NEW YORK (TheStreet) -- Markets slid Thursday in a volatile session as concern that the Federal Reserve will begin to curb its stimulus program sometime in the coming months offset positive sentiment on corporate earnings.
The Fed earlier this week reiterated its outlook that a move to scale back monetary stimulus would require signs that the U.S. labor market is strengthening. A U.S. Labor Department jobs report issued Thursday showed that initial claims for state unemployment benefits fell by 10,000 to 340,000 last week, a sign viewed as modest at best. The data was nearly inline with economists' estimate for a decline to 339,000.
The S&P 500 fell 0.37% to close at 1,756.75 while the Dow Jones Industrial Average lost 0.42% to 15,552.55 and the Nasdaq dropped 0.28% to 3,919.71.
"We are seeing some profit taking with October 31 being the end of the fiscal year for many mutual funds, but earnings are coming in, at, or above expectations and profit margins are holding up," Eric Marshall, portfolio manager with Hodges Mutual Fund who helps oversee $1.4 billion in funds, said in a phone interview.
"The [jobless claims] reduction is welcome but given the slow feed through of second-round effects of fired-workers filing unemployment claims relating to the closure in Washington, it will take a couple more weeks before the true trend reasserts itself," Andrew Wilkinson, chief economist strategist at Miller Tabak in New York said in a note.
Technical problems in California have distorted the claims data since September, though the impact of the partial government shutdown on data appeared to be diminishing, the Department said.
(AVP) tumbled 22% to $17.47 as federal regulators sought penalties from the manufacturer of beauty products to resolve a bribery investigation which has cost the company about $340 million in legal costs. The Securities and Exchange Commission and Justice Department are looking into whether Avon breached the Foreign Corrupt Practices Act making payments or giving gifts to Chinese officials for licenses to sell its products.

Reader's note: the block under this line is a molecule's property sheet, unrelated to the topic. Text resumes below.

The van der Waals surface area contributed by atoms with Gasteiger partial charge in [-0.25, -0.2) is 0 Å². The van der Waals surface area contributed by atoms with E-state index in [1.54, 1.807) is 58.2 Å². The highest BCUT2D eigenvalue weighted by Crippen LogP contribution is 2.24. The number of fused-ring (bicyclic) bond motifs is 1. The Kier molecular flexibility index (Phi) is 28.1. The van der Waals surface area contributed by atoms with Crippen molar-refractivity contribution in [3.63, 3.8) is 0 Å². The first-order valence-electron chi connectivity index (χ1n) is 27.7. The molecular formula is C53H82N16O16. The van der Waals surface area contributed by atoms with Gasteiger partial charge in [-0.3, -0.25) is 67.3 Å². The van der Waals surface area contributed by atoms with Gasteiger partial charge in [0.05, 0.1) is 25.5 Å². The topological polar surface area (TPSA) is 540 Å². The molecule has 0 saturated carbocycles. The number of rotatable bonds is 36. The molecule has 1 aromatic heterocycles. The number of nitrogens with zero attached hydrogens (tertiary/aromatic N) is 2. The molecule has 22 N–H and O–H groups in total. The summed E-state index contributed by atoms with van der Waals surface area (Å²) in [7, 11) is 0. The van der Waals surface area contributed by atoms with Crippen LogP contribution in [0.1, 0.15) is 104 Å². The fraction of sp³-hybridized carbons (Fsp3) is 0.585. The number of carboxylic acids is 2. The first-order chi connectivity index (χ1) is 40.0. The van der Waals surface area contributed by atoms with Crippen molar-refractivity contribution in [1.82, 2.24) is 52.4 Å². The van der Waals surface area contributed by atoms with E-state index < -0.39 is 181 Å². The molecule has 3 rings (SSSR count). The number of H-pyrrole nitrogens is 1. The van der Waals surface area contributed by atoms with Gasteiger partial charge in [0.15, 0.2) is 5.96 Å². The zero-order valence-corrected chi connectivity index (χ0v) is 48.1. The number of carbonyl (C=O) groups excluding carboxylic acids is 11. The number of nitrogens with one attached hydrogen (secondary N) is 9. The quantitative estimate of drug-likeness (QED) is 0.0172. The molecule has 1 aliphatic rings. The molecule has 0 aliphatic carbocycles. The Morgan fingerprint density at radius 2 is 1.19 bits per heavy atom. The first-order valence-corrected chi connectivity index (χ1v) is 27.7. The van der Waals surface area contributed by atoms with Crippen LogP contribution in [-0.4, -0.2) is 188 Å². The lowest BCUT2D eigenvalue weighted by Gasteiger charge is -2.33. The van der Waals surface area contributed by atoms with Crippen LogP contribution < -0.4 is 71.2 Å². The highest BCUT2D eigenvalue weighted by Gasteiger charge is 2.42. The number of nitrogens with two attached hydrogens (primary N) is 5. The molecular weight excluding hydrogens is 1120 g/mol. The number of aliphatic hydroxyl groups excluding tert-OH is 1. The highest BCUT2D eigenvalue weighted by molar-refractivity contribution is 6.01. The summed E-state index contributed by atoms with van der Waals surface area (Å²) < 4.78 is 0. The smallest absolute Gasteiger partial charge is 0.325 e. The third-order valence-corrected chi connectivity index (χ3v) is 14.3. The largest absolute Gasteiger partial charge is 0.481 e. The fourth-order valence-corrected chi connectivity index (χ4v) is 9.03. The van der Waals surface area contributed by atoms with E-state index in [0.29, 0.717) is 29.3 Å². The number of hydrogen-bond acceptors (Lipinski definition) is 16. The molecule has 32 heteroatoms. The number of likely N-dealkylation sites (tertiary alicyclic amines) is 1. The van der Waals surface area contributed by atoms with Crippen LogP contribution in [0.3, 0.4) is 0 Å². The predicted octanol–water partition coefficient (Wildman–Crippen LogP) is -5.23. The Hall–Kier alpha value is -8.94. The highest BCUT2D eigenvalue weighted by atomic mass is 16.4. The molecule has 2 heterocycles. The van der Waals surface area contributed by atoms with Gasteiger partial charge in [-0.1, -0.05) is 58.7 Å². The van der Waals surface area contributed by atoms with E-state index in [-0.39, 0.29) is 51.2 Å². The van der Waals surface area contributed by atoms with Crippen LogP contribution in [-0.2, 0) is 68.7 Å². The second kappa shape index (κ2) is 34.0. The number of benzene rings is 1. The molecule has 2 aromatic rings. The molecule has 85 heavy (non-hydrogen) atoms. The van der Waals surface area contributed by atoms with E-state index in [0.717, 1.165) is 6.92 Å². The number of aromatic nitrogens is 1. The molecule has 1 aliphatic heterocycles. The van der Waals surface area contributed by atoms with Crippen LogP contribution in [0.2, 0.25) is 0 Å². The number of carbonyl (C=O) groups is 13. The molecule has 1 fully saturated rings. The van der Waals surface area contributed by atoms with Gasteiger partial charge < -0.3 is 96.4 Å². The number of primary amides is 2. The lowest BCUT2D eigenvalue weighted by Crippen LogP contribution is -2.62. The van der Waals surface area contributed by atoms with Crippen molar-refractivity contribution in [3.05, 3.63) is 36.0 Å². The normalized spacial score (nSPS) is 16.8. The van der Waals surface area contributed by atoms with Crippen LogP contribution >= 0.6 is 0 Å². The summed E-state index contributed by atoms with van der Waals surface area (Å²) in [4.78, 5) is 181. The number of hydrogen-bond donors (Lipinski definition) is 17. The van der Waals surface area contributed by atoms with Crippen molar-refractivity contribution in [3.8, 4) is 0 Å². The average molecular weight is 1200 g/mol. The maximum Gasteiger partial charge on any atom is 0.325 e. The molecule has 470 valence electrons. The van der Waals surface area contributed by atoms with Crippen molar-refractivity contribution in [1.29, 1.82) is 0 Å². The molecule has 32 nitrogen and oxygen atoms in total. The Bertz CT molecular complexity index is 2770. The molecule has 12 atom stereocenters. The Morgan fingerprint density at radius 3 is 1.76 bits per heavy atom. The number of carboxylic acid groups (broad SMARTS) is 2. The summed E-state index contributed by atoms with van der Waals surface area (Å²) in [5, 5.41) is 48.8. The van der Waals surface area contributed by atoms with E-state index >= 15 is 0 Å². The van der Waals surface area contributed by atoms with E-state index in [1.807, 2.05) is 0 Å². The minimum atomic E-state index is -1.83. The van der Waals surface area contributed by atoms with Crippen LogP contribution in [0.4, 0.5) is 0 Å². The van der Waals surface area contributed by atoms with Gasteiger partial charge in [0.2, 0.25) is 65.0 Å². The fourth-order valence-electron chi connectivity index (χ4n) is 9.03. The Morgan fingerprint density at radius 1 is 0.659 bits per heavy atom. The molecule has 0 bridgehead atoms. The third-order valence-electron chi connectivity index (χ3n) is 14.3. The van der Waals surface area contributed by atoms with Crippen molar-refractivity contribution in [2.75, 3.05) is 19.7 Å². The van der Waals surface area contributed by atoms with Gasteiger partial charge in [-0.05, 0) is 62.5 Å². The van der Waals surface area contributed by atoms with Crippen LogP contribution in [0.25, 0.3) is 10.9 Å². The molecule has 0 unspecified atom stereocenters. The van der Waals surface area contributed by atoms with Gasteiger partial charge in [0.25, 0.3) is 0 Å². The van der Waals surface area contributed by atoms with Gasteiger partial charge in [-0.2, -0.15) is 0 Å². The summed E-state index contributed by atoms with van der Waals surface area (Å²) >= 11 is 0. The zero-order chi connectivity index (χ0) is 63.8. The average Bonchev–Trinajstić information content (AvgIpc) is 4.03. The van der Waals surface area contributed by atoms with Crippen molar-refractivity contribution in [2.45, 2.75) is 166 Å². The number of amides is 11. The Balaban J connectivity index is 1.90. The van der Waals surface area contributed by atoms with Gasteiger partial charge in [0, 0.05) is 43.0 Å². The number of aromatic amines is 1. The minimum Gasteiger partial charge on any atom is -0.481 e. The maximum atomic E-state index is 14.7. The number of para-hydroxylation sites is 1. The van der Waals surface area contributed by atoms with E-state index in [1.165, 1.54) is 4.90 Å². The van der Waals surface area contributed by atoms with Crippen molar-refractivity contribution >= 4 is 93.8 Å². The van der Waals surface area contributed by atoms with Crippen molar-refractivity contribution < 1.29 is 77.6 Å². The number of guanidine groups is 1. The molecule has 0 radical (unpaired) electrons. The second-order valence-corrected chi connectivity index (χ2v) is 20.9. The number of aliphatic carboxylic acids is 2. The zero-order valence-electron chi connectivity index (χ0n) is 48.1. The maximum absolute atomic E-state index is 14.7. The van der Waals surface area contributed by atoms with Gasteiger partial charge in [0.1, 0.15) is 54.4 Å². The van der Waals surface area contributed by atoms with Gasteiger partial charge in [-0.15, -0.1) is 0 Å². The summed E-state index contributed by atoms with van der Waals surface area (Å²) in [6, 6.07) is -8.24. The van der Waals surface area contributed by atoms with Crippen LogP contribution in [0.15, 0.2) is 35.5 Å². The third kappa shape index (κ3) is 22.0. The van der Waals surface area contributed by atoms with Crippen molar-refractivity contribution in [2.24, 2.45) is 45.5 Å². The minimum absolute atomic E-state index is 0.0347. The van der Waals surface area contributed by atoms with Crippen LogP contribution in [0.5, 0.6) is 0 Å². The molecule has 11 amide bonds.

Starbucks (SBUX) added 0.28% to $81.06 as revenue fell short of analyst expectations for the coffee-focused retailer's September-ending fourth quarter. U.S. operations had comp sales growth of 8% in the quarter. Starbucks said comparable sales in its China and Asia Pacific markets rose 8%, but just 2% comp growth in its Europe, Middle East and Africa markets.
Though sales rose 10.6%, Sony (SNE), the entertainment and electronics giant, posted a loss of 19.3 billion yen ($196 million) in the July-September quarter largely because of losses at its movies division. Sony slashed its profit forecast for the fiscal year ending in March to 30 billion yen from 50 billion yen, due to weak sales and strong price competition. Its shares fell 11.2% to $17.24.
The largest U.S. oil and gas company Exxon Mobil (XOM) posted an 18% fall in profit from last year but still beat expectations for earnings per share. Exon reported third-quarter income of $7.87 billion, or $1.79 per share against expectations of $1.77 earnings per share on revenue of $107.39 billion. Its shares rose 1% to $89.70.
Facebook's (FB) earnings topped Wall Street expectations after market close on Wednesday, but the social networking giant noted teens are using the service less. Facebook reported third-quarter earnings of 25 cents a share on revenue of $2.02 billion. Chief Financial Officer David Ebersman said that teens are using the service the same, but daily users in the teen demographic slid from the second to the third quarter. Shares were up 2.4% to $50.21 on Thursday.
The Chicago purchasing managers' index unexpectedly jumped in October, coming in at 65.9, up from 55.7 a month earlier. Expectations had been for a reading of about 55.0. A reading above 50 in the Institute for Supply Management-Chicago business barometer suggests expansion in the manufacturing sector.The benchmark 10-year Treasury was falling 2/32 to boost the yield to 2.552%. The dollar was up 0.64% to $80.26, according to the U.S. dollar index. Oil futures for December closed down 39 cents to $96.38 a barrel, and gold for December delivery tumbled $25.60 to $1,323.70 an ounce.
--By Jane Searle and Joe Deaux in New York
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